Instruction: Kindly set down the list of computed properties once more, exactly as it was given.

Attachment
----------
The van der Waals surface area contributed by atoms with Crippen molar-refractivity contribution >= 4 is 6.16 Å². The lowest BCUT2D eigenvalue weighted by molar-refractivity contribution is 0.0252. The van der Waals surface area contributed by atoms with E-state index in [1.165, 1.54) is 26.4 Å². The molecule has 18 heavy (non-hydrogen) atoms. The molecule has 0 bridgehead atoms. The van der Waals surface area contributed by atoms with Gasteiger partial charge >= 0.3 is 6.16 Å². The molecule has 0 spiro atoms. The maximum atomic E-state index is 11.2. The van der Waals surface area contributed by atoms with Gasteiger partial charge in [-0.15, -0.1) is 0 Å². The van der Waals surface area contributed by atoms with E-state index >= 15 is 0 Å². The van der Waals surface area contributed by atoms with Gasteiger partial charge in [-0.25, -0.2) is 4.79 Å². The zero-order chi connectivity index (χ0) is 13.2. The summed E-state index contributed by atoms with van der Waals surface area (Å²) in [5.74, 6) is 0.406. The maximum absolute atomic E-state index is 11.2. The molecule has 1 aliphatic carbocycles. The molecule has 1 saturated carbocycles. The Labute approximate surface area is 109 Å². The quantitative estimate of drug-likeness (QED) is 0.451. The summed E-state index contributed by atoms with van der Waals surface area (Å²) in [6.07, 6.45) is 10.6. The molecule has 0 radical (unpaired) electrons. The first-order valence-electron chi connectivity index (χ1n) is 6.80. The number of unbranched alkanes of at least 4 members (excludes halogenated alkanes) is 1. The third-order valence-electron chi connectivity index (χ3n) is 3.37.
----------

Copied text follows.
The van der Waals surface area contributed by atoms with Crippen molar-refractivity contribution >= 4 is 6.16 Å². The lowest BCUT2D eigenvalue weighted by molar-refractivity contribution is 0.0252. The van der Waals surface area contributed by atoms with E-state index in [1.165, 1.54) is 26.4 Å². The molecule has 18 heavy (non-hydrogen) atoms. The molecule has 0 bridgehead atoms. The van der Waals surface area contributed by atoms with Gasteiger partial charge >= 0.3 is 6.16 Å². The molecule has 0 spiro atoms. The maximum atomic E-state index is 11.2. The van der Waals surface area contributed by atoms with Gasteiger partial charge in [-0.15, -0.1) is 0 Å². The van der Waals surface area contributed by atoms with E-state index >= 15 is 0 Å². The van der Waals surface area contributed by atoms with Gasteiger partial charge in [-0.25, -0.2) is 4.79 Å². The zero-order chi connectivity index (χ0) is 13.2. The summed E-state index contributed by atoms with van der Waals surface area (Å²) in [5.74, 6) is 0.406. The maximum absolute atomic E-state index is 11.2. The molecule has 1 aliphatic carbocycles. The molecule has 1 saturated carbocycles. The Labute approximate surface area is 109 Å². The quantitative estimate of drug-likeness (QED) is 0.451. The summed E-state index contributed by atoms with van der Waals surface area (Å²) in [6.07, 6.45) is 10.6. The molecule has 0 radical (unpaired) electrons. The first-order valence-electron chi connectivity index (χ1n) is 6.80. The number of unbranched alkanes of at least 4 members (excludes halogenated alkanes) is 1. The third-order valence-electron chi connectivity index (χ3n) is 3.37.